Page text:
A bug photographed on the Felix Neck salt marsh in 2019 has been identified as Pentacora sphacelata (Saldidae) – a first Vineyard record for this “shore bug.”
Two attentive Vineyard naturalists document unusual December sightings of two migratory bat species.
Normally found in warm waters of the Gulf of Mexico, the Caribbean, and West Indies, a two-spotted cardinalfish was a recent startling find on Lambert’s Cove Beach in West Tisbury, Massachusetts.
2022 was a great year for the Martha’s Vineyard Atlas of Life! A big part of our success has been the growing use of iNaturalist by naturalists on the Vineyard. Here’s a summary of our 2022 iNat activity.
In late autumn, plunging water temperatures pose a risk to sea turtles in our region. Learn how you can help these endangered reptiles face this seasonal risk.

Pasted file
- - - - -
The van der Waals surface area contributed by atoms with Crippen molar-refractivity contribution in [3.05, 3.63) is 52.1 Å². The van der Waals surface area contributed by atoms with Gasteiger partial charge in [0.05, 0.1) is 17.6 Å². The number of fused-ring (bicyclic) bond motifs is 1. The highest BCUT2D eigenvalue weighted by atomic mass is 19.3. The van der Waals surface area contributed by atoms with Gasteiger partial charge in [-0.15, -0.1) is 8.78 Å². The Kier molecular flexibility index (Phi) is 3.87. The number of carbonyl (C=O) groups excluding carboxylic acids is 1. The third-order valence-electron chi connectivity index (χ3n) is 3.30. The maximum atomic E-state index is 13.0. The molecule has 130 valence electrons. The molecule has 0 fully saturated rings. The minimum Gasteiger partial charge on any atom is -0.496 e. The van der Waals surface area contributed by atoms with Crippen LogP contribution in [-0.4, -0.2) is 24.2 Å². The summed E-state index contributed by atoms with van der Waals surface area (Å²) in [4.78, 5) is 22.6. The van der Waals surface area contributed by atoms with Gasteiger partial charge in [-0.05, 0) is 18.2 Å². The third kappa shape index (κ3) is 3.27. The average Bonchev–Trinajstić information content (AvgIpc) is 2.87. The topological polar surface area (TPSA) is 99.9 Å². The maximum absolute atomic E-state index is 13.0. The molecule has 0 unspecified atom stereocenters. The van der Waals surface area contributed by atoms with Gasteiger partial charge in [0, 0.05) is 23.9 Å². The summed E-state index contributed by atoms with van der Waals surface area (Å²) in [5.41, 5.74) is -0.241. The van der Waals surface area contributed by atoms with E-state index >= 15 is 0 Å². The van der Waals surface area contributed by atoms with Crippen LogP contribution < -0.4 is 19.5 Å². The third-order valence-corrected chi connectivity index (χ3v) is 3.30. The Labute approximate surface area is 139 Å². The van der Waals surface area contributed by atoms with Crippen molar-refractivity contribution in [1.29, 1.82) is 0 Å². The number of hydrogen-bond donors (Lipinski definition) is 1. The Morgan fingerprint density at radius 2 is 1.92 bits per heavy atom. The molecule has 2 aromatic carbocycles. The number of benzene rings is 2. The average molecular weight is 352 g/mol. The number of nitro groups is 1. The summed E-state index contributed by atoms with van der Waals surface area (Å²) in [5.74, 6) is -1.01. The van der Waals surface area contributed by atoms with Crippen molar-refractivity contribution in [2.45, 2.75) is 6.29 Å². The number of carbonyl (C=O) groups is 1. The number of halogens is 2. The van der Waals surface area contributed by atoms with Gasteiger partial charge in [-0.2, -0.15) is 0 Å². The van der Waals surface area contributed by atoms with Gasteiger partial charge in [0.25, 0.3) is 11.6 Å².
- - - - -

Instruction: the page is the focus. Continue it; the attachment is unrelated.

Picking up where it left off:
This iconic orange-and-black butterfly is widely assumed to be at risk of extinction. But Monarch biology is complex, with different populations exhibiting different ecology, and some research suggests that the situation is less dire than widely believe.
Nearly 200 species of bees are known from the Vineyard, exhibiting a wide range of life histories and ecological associations. Fall is a great time to learn about these fascinating insects, which are critical to our environment and easy to find and observe: many late-season species associate with the goldenrod flowers that are so abundant at this time of year.Keep Reading
Searchable database of photographs and sound recordings, with more than 100 million observations contributed by more than 5 million users worldwide. Observations from Martha’s Vineyard automatically add to the Martha’s Vineyard Atlas of Life project.
Keep your bird lists and make your sightings available to researchers with this platform developed by the Cornell Lab of Ornithology. eBird compiles more than 100 million bird sightings annually.
Help advance butterfly science and conservation by contributing your sightings to this international project. Keep your personal records and explore sightings from other observers.